When commentators refer to a ‘golden age’ of television in Britain Play for Today is invariably one of the first titles to be cited. Certainly, Play for Today still stands as one of British TV’s finest hours, a place where a mass audience was gripped and entertained but also challenged to think about the world.
The folk memory of Play for Today emphasises gritty social realism but, important as those plays are, they are far from the whole story – it wasn’t all issues and outrage. There were comedies, historical plays, and even sci-fi broadcast in the slot, too, and the producers were very careful to offer viewers a very varied schedule each season.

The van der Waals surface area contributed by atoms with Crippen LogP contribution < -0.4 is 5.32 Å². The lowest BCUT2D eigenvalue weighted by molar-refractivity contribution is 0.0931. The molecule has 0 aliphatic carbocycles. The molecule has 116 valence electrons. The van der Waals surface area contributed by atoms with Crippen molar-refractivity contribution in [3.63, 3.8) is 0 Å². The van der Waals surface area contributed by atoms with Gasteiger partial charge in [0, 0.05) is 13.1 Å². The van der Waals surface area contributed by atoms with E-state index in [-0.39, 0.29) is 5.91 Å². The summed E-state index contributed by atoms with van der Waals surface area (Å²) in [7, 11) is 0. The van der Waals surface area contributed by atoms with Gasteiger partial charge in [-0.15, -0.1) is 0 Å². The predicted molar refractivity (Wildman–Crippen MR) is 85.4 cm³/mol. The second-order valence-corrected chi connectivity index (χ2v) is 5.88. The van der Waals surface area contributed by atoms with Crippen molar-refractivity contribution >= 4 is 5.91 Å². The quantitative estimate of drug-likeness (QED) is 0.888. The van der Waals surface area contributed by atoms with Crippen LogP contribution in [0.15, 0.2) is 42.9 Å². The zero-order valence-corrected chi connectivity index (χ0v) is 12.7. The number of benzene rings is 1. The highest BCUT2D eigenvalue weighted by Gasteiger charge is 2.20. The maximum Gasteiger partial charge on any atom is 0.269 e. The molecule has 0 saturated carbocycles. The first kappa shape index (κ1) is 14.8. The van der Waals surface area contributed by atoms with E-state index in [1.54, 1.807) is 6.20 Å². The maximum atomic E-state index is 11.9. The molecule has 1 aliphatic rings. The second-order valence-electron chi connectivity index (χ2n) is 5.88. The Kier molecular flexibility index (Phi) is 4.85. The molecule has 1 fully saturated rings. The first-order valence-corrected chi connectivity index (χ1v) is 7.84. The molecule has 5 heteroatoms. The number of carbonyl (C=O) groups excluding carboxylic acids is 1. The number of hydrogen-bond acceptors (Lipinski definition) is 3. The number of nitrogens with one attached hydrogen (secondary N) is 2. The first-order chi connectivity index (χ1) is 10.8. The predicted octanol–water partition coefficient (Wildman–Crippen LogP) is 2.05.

Play for Today proved a great showcase for some of the great talents in TV drama such as Trevor Griffiths, Mike Leigh, and Dennis Potter, who claimed it as “the nourishing zest of an individual imagination”. It also encouraged many authors with reputations in literature and theatre to work in television.
Millions tuned in every week and the plays reached audiences far greater than the majority of cinema releases could hope to attract. From 1970 to 1984 over 300 plays were screened. All the surviving plays (sadly 30 are missing, believed wiped) will be added to the Mediatheque’s collection over the next three years. Although concerned with their time most of the plays seem just as relevant today. Thirty years on their questions about ourselves and our society still need asking.